With regard to the finance of the Bill, it is intended that the Security Company should raise a share capital of£125,000 and the Board of Agriculture is to make advances up to a similar amount to establish a guarantee fund. No interest will be payable on those advances for 60 years, but at the end of 15 and again of 30 years there is a provision for raising the question of repayment if the Progress of the company is so good that there is surplus money available for meeting that situation. Reference to that will be found in Clause 2, Sub-section (h). The working capital of the company is to be raised by Means of the issue of debentures, just as in the case of the English Act. The Treasury are authorised by the Bill to secure the under-writing of those debentures up to£800,000, and to subscribe to the debentures up to the amount of£200,000. It is impossible for us to say precisely what the interest. charged to the farmer will be, but it will be affected mainly by the nits of interest at which the debentures can be obtained, because the debentures are going to be the main working capital of the company, as the dividends on the share capital are limited to 5 per cent. and the share capital will only go a little way towards financing the operations of the company. I should point out that the Government are not concerned to find loans at a specially low rate of interest, and perhaps I may suggest a reason. If the money available for this purpose were too cheap it might stimulate sales and possibly drive up the price of land, which would not be to the interest of the tenants who desire to purchase.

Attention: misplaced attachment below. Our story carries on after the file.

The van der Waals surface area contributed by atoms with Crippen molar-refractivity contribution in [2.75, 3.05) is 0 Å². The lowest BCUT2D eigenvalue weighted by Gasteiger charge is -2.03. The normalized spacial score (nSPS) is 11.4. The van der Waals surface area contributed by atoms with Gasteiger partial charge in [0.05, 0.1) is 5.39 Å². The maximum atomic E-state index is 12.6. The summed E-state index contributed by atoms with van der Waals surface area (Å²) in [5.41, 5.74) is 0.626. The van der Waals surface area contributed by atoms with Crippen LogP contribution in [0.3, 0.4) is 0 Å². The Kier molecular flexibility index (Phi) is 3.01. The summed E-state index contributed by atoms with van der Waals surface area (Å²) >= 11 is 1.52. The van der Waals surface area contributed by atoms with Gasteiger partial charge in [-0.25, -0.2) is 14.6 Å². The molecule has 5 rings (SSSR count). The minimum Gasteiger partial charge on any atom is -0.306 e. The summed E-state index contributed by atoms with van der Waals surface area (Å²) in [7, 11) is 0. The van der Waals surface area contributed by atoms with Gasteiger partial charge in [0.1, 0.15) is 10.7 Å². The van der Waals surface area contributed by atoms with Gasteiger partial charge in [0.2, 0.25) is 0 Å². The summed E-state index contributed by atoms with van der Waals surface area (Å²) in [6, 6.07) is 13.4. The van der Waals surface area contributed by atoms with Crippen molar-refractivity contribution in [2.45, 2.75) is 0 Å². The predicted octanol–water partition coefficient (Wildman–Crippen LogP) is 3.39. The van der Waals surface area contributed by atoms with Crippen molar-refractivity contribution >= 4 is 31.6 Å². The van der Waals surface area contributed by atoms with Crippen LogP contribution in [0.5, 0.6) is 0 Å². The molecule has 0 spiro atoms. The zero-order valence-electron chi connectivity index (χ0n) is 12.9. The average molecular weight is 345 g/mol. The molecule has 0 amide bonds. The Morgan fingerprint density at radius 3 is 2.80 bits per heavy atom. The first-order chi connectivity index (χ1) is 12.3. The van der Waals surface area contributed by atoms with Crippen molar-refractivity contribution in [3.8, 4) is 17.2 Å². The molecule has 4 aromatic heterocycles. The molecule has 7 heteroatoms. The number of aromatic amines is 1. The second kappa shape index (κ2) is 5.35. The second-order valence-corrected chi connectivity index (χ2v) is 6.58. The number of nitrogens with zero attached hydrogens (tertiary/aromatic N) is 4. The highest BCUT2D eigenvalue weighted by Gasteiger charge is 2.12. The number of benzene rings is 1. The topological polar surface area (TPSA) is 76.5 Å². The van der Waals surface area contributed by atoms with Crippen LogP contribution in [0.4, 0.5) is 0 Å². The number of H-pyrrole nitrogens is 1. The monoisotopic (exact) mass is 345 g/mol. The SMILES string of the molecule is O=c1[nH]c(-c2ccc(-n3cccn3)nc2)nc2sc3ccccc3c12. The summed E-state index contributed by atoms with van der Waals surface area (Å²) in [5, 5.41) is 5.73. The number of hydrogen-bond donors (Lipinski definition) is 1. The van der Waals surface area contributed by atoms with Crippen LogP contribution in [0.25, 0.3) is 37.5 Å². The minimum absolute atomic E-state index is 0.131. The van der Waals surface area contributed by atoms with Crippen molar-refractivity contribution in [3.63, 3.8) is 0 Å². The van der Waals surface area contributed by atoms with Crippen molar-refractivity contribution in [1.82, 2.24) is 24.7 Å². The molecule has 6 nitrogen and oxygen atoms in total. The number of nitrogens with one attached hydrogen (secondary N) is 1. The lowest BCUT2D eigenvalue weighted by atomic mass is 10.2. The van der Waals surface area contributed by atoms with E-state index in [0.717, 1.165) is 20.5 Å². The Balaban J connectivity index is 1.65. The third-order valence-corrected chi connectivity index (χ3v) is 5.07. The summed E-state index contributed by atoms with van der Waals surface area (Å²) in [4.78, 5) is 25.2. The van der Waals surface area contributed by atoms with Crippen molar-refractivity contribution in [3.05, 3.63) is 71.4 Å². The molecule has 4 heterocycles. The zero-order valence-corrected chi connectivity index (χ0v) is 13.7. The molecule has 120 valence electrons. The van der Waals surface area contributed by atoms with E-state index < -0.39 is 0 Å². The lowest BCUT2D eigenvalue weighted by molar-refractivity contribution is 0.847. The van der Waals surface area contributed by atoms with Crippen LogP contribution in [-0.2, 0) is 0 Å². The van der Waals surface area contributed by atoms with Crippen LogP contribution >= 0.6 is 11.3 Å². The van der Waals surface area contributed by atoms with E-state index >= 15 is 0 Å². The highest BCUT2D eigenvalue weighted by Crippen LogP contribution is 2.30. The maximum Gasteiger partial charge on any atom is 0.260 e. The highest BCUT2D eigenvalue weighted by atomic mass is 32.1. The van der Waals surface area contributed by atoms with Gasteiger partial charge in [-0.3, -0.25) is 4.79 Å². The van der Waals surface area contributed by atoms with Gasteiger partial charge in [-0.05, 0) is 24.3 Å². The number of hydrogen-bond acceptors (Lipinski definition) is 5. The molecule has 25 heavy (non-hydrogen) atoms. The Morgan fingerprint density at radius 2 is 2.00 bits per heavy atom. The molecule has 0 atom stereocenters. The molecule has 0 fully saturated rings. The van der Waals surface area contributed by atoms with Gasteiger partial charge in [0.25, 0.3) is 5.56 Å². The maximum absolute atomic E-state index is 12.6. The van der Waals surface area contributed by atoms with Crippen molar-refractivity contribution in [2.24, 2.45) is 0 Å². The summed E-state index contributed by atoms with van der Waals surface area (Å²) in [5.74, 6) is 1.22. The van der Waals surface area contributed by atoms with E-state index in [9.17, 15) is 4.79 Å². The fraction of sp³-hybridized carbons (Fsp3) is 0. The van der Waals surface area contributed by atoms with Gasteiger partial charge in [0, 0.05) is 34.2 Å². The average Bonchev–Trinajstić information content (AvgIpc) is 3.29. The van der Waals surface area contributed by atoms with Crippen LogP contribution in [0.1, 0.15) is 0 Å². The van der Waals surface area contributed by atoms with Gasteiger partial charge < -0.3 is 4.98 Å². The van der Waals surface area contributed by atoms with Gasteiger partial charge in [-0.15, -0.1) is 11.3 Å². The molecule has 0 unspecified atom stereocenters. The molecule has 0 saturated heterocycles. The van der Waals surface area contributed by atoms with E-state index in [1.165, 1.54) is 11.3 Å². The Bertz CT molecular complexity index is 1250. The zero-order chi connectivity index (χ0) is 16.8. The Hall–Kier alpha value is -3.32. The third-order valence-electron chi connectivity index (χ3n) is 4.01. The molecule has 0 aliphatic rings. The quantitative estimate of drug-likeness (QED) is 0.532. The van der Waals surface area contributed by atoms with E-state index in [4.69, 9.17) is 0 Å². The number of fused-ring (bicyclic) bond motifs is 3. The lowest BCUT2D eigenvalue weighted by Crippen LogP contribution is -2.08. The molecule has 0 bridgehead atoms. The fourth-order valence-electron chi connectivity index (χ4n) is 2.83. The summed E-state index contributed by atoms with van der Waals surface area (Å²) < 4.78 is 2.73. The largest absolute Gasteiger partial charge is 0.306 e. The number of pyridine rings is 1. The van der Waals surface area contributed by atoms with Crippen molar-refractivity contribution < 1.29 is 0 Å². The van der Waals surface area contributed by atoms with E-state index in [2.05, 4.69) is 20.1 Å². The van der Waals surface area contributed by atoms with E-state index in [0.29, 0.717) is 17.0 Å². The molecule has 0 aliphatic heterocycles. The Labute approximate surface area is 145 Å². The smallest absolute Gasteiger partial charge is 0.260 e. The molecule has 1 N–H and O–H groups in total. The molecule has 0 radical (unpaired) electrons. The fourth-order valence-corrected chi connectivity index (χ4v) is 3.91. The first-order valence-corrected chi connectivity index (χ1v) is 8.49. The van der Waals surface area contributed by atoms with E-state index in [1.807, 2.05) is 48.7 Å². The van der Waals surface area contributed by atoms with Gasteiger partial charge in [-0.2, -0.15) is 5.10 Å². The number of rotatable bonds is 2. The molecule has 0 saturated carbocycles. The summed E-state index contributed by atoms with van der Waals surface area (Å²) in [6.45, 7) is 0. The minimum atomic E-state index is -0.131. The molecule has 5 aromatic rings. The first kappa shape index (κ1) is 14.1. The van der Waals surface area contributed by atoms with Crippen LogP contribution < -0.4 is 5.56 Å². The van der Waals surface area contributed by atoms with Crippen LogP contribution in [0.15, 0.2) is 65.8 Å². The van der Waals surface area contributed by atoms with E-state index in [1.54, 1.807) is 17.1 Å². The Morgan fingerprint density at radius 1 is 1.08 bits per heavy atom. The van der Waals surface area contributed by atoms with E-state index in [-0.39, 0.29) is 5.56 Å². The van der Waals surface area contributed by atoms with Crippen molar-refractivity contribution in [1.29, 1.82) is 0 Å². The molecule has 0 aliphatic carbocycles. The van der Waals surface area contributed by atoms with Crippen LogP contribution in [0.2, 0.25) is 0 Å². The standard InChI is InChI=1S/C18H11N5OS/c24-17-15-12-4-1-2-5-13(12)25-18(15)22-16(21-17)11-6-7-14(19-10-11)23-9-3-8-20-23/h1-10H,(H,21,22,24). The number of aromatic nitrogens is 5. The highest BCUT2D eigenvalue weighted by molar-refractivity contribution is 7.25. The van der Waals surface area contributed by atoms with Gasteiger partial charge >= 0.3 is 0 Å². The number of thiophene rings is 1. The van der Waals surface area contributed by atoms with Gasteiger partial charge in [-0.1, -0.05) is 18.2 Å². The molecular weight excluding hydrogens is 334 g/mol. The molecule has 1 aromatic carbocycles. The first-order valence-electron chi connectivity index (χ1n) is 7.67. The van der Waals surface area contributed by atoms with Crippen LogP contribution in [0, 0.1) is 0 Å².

On the other hand there is a condition providing for a rate of interest which is a little below that rate. At the same time the Treasury is to be authorised to pay£1,750 per annum for 10 years towards the administrative expenses, and that should help to keep down the rate of interest which is to be charged to the borrowers. My right hon. Friend wishes me to say that be is at the present time in negotiation with the banks, as was done in the case of England for the setting up of this company, but he is not in a position at the moment to say that that will be arranged or that other arrangements will be made. The Secretary of State also asked me to say that he will undertake to be in a definite position to inform hon. Members before this Bill comes to the Committee stage what arrangements are to be made in regard to the company. Of course that is a matter which will be most conveniently discussed in the Scottish Standing Committee.